There is overwhelming evidence that some of the common cancers target the poor
Killer with a BIAS
cancer is not an 'equal opportunity killer'. Samuel Broder, director of the us National Cancer Institute, says, "Poverty is a carcinogen." That the living conditions of the industrial poor put them at a greater risk of several diseases has been known since the days of Charles Dickens' novels. Writing in the British Medical Journal in 1902, W J Sinclair, an obstetrician, remarked that cervical cancer was a disease occurring "almost exclusively among the poor, the chronically overworked and underfed, among women, poor, prolific, harassed, worried... reposeless." Since that time, numerous reports from different countries have confirmed that economically disadvantaged groups in society are at increased risk of cancer.
Among individual types of cancer associated most consistently with low socioeconomic status are cancers of the lung, cervix and stomach, observed Lorenzo Tomatis, former director of the International Agency for Research on Cancer ( iarc ) in Lyon, France, which is within the framework of the World Health Organisation. Tomatis' 1992 editorial in the journal Cancer Epidemiology, Biomarkers and Prevention drew attention to the relationship between poverty and cancer risk, not only in developing countries but also in industrialised countries, where higher cancer risks and lower socioeconomic class go hand in hand.
In an article that dealt with poor children being subjected to environmental injustice, the Journal of American Medical Association , in its June 21, 2000 issue, touched upon a subject that is severely neglected. Philip Landrigan, head of the department of community and preventive medicine at Mount Sinai School of Medicine in New York City, was quoted as saying that a number of toxins, such as lead, polychlorinated biphenyls ( pcb s) and organophosphate pesticides, are disproportionately concentrated in environments where disadvantaged children live. "As it turns out, many of the children who are most heavily exposed in our society to environmental toxins are the same children who are poor, the same children who have either no access or inadequate access to medical care," said Landrigan, who called this phenomenon 'environmental injustice'.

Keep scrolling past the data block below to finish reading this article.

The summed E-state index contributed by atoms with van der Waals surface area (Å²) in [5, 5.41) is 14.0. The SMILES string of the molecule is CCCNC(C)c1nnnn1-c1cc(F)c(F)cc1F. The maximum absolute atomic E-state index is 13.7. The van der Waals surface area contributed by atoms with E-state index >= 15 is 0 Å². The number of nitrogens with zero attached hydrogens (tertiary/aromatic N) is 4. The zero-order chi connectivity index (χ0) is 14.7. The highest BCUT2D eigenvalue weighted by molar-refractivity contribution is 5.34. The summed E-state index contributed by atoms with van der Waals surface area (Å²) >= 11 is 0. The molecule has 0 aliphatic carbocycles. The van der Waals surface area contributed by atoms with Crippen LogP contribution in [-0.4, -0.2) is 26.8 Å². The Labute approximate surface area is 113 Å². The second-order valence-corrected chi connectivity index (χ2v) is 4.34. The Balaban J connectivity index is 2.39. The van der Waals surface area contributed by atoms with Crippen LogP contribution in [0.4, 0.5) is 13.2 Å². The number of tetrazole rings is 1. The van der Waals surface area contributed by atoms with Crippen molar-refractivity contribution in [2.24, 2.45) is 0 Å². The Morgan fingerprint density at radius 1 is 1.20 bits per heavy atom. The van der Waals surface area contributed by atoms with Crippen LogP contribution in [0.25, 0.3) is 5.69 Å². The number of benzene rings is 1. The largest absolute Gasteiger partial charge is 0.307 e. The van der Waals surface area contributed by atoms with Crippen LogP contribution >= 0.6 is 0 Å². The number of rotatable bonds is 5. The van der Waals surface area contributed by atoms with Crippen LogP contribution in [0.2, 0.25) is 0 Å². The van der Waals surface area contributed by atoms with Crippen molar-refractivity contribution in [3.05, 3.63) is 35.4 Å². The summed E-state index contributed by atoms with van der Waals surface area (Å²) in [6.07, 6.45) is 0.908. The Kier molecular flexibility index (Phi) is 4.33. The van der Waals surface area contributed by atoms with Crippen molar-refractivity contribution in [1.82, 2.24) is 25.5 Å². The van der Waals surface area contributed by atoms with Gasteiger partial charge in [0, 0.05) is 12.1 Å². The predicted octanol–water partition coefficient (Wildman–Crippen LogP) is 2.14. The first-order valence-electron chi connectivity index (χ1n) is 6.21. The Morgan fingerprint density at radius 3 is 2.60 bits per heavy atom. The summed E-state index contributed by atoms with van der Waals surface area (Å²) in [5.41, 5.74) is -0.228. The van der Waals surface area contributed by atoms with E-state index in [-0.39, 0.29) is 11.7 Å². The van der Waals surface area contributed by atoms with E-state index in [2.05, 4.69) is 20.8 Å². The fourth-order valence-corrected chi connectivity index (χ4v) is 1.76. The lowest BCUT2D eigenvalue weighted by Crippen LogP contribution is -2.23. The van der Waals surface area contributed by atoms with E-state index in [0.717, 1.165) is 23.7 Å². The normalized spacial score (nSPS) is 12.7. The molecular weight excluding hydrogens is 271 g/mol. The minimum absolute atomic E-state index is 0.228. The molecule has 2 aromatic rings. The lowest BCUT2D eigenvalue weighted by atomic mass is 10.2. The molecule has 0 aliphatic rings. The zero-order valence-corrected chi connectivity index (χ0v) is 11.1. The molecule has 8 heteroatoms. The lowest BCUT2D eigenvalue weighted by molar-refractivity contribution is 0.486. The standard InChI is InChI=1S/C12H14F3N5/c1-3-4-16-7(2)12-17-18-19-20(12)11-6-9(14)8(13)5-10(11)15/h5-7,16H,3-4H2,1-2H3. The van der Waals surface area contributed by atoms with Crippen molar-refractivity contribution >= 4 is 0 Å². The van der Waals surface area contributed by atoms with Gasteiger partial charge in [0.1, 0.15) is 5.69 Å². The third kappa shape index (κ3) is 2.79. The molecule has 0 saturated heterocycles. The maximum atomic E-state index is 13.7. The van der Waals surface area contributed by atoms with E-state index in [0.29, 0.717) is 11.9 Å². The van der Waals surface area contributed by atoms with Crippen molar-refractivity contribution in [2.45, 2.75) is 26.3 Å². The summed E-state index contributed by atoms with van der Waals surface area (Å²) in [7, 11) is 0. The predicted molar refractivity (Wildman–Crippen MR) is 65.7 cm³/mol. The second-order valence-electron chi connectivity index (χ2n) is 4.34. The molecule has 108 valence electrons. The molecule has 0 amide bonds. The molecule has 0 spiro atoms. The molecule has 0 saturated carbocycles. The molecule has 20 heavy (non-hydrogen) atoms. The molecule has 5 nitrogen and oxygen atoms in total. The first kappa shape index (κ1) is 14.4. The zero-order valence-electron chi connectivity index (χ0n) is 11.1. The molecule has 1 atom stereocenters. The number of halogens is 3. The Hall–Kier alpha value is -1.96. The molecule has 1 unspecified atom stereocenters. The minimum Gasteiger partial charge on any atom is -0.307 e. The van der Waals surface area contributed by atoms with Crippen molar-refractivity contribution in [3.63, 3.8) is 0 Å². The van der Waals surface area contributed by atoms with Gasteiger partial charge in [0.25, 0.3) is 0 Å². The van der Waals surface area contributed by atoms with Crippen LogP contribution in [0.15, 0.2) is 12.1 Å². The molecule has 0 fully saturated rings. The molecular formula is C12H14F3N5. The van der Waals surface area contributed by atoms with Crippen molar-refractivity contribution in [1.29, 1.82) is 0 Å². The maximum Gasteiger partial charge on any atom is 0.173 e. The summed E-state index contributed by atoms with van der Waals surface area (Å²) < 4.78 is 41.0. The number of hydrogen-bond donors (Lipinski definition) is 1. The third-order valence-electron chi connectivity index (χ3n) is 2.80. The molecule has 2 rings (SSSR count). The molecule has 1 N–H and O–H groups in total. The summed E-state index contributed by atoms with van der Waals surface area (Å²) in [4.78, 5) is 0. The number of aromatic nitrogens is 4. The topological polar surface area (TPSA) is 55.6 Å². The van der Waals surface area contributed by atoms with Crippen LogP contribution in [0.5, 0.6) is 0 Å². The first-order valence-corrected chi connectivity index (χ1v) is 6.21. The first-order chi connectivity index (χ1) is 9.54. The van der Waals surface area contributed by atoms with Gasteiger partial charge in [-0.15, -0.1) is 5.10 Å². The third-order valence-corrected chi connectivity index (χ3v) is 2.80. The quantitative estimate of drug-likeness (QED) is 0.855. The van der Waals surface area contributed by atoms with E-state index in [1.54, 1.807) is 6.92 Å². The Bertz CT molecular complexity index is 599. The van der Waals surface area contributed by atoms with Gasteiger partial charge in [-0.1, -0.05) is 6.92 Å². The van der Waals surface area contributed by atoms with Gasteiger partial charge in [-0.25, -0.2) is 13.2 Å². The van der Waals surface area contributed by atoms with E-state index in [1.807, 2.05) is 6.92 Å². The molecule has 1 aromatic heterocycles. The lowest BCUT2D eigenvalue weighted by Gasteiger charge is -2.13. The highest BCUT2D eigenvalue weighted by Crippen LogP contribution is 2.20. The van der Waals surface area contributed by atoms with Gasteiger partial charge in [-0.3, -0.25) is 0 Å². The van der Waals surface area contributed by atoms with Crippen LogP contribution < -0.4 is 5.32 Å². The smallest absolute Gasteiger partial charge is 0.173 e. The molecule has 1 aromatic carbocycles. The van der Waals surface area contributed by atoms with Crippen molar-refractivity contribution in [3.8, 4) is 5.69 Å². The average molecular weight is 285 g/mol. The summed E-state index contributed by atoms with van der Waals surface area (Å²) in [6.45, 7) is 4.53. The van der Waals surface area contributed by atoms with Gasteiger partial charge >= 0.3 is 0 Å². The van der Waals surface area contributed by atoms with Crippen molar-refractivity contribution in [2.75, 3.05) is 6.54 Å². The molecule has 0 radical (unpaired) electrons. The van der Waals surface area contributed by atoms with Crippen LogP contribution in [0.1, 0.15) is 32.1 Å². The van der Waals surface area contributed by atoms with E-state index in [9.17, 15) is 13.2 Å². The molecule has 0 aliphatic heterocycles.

In cases where poverty is not necessarily associated with increased incidence of cancer, it has been shown repeatedly to be related to poorer survival rate. For example, a 1991 paper entitled 'Socioeconomic factors and cancer incidence among blacks and whites', published in the Journal of National Cancer Institute , showed that affluent women have a higher incidence of breast cancer. But a 1992 paper entitled 'Socioeconomic factors and race in breast cancer recurrence and survival', published in the American Journal of Epidemiology , showed that affluent women have better chances of survival from the disease as compared to poor women.
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